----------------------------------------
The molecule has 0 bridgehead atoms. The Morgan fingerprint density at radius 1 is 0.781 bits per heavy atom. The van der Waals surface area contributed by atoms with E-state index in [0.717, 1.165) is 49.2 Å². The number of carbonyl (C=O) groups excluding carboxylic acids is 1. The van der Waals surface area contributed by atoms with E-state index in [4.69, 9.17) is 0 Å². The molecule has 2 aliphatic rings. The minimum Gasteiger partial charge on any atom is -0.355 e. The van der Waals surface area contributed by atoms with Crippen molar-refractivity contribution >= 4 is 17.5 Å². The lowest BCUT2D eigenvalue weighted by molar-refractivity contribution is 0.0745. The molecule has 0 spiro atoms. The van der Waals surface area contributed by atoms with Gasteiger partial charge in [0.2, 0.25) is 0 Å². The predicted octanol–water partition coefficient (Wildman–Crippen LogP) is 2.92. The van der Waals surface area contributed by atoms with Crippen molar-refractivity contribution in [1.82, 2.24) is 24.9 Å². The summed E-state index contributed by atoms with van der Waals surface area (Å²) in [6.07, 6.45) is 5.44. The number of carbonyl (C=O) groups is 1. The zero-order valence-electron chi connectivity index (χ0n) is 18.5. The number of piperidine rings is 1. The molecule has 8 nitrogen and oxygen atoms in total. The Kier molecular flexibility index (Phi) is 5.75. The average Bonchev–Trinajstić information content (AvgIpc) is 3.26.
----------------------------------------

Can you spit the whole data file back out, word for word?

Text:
The molecule has 0 bridgehead atoms. The Morgan fingerprint density at radius 1 is 0.781 bits per heavy atom. The van der Waals surface area contributed by atoms with E-state index in [0.717, 1.165) is 49.2 Å². The number of carbonyl (C=O) groups excluding carboxylic acids is 1. The van der Waals surface area contributed by atoms with E-state index in [4.69, 9.17) is 0 Å². The molecule has 2 aliphatic rings. The minimum Gasteiger partial charge on any atom is -0.355 e. The van der Waals surface area contributed by atoms with Crippen molar-refractivity contribution >= 4 is 17.5 Å². The lowest BCUT2D eigenvalue weighted by molar-refractivity contribution is 0.0745. The molecule has 0 spiro atoms. The van der Waals surface area contributed by atoms with Gasteiger partial charge in [0.2, 0.25) is 0 Å². The predicted octanol–water partition coefficient (Wildman–Crippen LogP) is 2.92. The van der Waals surface area contributed by atoms with Crippen molar-refractivity contribution in [1.82, 2.24) is 24.9 Å². The summed E-state index contributed by atoms with van der Waals surface area (Å²) in [6.07, 6.45) is 5.44. The number of carbonyl (C=O) groups is 1. The zero-order valence-electron chi connectivity index (χ0n) is 18.5. The number of piperidine rings is 1. The molecule has 8 nitrogen and oxygen atoms in total. The Kier molecular flexibility index (Phi) is 5.75. The average Bonchev–Trinajstić information content (AvgIpc) is 3.26.